The story is told of a sultan who one decided to move his capital to another location and decreed that the old and the ailing should be left behind as they would delay the progress and be a drag on their displacement. He wanted a smooth and quick transition and so insisted that they old be abandoned. One filial son, however, could not bear to leave his aged widowed father behind and chose to carry him hidden in a basket on his shoulders as his personal goods. Halfway to their destination, the host of people ran out of water and could not find water for not just the people but also the cattle that accompanied them. The son spoke to his father who told him to advise the sultan to let loose the deer in their horde and a few swift riders to follow the deer. The sultan, though doubting the soundness of the advice, followed it as he had no other resort left. A few hours after the release of the animals, the riders following them rode into the camp with the joyous news of finding water. The sultan praised the young guy, who then confessed that sound counsel had come from his father and he begged the sovereign to forgive his duplicity. Sultan praised him for his love and care, and determined to transport those left behind to join them in the new place once they reached it.
Generation gap is thought to be an urban myth and a perceived bane of advanced, modern and sophisticated societies. Primitive settlements and simple cultures do not seem to grapple with this situation and the principles of their existence. Their age-old time-tested practices such as initiation rites seem to help bestow individuality in the context of community and promote general cohesiveness through the collaboration of the generations. The golden oldies serve as the backbone of their social structure, while the sprightly youngster becomes the pride and progress of the tribe. Such peaceful cooperation and co-existence works to the advantage of both, neither feeling upstaged or neglected, their unspelled partnership ensuring the overall success of the general population. Sure there are rebels and upstarts who sometimes tend to upset the apple cart, but these who are usually rare rather than the norm are soon put in place by the restrictions and regimes (such as banishment from the tribe) of the society they are part of.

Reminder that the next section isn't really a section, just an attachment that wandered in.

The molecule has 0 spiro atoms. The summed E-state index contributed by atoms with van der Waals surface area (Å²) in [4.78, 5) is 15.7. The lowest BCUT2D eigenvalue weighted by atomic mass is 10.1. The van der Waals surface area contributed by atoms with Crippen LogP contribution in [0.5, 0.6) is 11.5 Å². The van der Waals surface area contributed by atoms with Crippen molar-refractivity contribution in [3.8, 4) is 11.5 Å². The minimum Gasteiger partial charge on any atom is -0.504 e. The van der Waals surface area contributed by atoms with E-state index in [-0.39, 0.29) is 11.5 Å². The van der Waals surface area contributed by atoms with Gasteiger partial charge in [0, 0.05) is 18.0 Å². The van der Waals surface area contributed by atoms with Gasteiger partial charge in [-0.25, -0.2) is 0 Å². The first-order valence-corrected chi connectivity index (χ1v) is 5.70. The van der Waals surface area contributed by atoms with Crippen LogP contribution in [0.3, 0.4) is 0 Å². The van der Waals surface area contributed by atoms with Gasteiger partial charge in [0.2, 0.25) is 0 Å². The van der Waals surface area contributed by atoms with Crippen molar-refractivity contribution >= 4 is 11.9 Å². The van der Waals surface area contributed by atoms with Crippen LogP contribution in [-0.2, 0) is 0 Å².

In the aftermath of crucifixion, death, burial and resurrection of Jesus, Apostle Paul, the early architect of churches, Apostle Paul, giving a similar pattern of co-functioning. In his letters to the early churches and its leaders, he sets model for partnership of the different age groups. He sets the standard of the older men and women by advising them to have a conduct worthy of respect so that they could teach the younger sound deportment that would promote care of the next generation and maintain perfect order and harmony in the community. This would then ensure that there would be no hindrance or impediment to achieving the common goal of the community viz., the progress of the gospel.
I came away from that function, not only with my hands full of goodies given in honor of my participation in the event, but also my mind buzzing with fresh insight into the means of achieving a harmonious arrangement of the ages that would be a breathtaking symphony of collaboration. I now had a different story to teach, an old story revamped with new ideas, the old hare and tortoise tale repackaged!